When their mother passes away, Nicole (Agnes Bruckner) and Annie (Caity Lotz) are forced to return to their childhood home in San Pedro, CA to make arrangements for the funeral. Through their conversations by phone, we learn that neither particularly wants to - Nicole comes first begrudgingly out of a sense of obligation and Annie only after there is no word from Nicole. The funeral comes and goes and with no word from Nicole still, Annie chooses to stay at the home temporarily with her cousin and Nicole's daughter, Eva. When a series of escalating unexplainable events begin to unfold, Annie must unravel the history of the house and its mysteries.
The Pact is admittedly not a new package of material. It mixes and matches elements of many classic and contemporary horror films - a non-traditionally haunted house, a Norman Bates style idea of interior decorating, a psychic somewhat bordering on psychosis and a main character haunted by things beyond ghosts. Though this could have been a total mess, it was held together by Lotz's strong performance (her portrayal of Annie reminds me a mixture of Ellen Ripley and Clarice Starling), very unique cinematography (unusual angles and images abound) and the atmosphere McCarthy managed to create in an otherwise normal LA ranch. Fans of Ti West's films (particularly the Innkeepers) will find this an interesting comparison, though it lacks the humor of West's films. Any fan of horror will find something compelling here though.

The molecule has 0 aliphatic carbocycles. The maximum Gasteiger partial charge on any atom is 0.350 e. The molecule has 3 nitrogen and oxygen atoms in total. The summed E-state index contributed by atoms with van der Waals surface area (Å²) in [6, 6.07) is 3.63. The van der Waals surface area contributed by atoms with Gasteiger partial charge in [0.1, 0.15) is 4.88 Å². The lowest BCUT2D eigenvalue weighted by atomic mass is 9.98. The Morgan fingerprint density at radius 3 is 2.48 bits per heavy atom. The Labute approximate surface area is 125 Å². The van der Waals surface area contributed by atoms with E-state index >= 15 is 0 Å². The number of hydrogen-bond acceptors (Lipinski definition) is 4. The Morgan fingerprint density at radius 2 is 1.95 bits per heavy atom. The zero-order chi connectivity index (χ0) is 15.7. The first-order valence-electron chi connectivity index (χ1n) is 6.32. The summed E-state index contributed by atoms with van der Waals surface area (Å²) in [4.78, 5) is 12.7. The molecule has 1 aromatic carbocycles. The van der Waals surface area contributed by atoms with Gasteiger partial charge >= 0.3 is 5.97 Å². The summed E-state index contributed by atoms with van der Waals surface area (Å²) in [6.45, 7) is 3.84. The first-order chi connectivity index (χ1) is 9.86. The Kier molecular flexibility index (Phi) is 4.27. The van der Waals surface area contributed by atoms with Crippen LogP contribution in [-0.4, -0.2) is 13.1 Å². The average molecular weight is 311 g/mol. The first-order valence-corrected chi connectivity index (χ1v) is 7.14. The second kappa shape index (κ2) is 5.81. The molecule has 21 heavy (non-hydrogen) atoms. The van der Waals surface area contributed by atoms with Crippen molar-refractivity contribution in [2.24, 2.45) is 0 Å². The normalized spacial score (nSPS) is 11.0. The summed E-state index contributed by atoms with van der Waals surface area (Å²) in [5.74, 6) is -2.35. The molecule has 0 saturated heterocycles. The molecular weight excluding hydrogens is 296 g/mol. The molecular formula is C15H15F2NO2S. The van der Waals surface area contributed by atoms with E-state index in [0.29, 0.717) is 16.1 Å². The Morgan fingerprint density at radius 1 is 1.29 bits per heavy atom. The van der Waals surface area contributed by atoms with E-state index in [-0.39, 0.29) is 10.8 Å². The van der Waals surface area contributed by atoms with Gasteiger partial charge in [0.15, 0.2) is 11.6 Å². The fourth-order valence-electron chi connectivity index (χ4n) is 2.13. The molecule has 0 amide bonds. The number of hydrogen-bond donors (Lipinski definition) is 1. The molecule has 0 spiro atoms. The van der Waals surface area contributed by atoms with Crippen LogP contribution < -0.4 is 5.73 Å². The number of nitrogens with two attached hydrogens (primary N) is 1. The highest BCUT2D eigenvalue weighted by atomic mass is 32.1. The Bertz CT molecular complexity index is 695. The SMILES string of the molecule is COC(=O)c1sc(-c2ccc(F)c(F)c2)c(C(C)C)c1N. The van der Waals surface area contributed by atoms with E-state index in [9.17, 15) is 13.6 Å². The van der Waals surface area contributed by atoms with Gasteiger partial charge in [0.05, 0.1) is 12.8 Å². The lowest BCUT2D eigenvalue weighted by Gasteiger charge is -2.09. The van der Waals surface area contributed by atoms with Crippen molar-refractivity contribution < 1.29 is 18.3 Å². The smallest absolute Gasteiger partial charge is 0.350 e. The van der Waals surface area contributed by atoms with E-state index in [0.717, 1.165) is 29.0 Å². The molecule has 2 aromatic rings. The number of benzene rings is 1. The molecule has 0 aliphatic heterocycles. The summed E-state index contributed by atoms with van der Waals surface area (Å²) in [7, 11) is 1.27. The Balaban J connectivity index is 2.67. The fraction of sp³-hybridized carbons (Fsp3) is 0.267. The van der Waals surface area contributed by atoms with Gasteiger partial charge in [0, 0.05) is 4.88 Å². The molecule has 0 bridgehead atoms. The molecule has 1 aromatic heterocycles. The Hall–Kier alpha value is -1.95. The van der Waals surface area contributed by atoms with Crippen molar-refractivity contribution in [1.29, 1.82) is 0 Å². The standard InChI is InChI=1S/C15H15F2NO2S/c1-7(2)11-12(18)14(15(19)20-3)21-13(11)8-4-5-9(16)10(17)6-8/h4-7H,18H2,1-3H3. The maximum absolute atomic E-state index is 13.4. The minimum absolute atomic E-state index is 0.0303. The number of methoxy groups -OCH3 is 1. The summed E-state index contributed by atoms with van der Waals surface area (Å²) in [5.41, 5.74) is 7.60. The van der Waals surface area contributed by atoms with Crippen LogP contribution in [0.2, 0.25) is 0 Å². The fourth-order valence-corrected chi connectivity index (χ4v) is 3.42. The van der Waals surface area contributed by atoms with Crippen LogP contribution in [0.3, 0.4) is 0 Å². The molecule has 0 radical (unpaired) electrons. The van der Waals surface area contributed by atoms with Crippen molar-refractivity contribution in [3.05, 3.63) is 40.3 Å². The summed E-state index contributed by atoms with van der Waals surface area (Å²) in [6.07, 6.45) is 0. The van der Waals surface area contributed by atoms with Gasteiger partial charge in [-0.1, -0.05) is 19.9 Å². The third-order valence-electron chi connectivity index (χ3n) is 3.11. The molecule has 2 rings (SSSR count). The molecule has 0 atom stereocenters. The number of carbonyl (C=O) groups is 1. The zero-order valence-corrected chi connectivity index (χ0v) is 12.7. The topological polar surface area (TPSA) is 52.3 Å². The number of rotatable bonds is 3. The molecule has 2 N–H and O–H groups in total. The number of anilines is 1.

However, like many films with a somewhat similar starting premise, the Pact has difficulty balancing what's going on and making it make sense in the broader picture. Once the supernatural begins happening, the initial mystery of Nicole is sent to the back burner. The horror of coming home to a place you don't think of home is lost to a more explicit horror. Annie's psyche stands up remarkably well even in those moments when most of us would totally question our sanity. We don't see those weaker moments often and it detracts from the impact the film could have had.
Overall, the Pact delivers on suspense and chills. Lotz brings us along with Annie regardless if we want to go or not. In the end, while you could say that the plot becomes somewhat predictable, it's so artfully done you won't care. Bonus: the psychic scene is simply genius.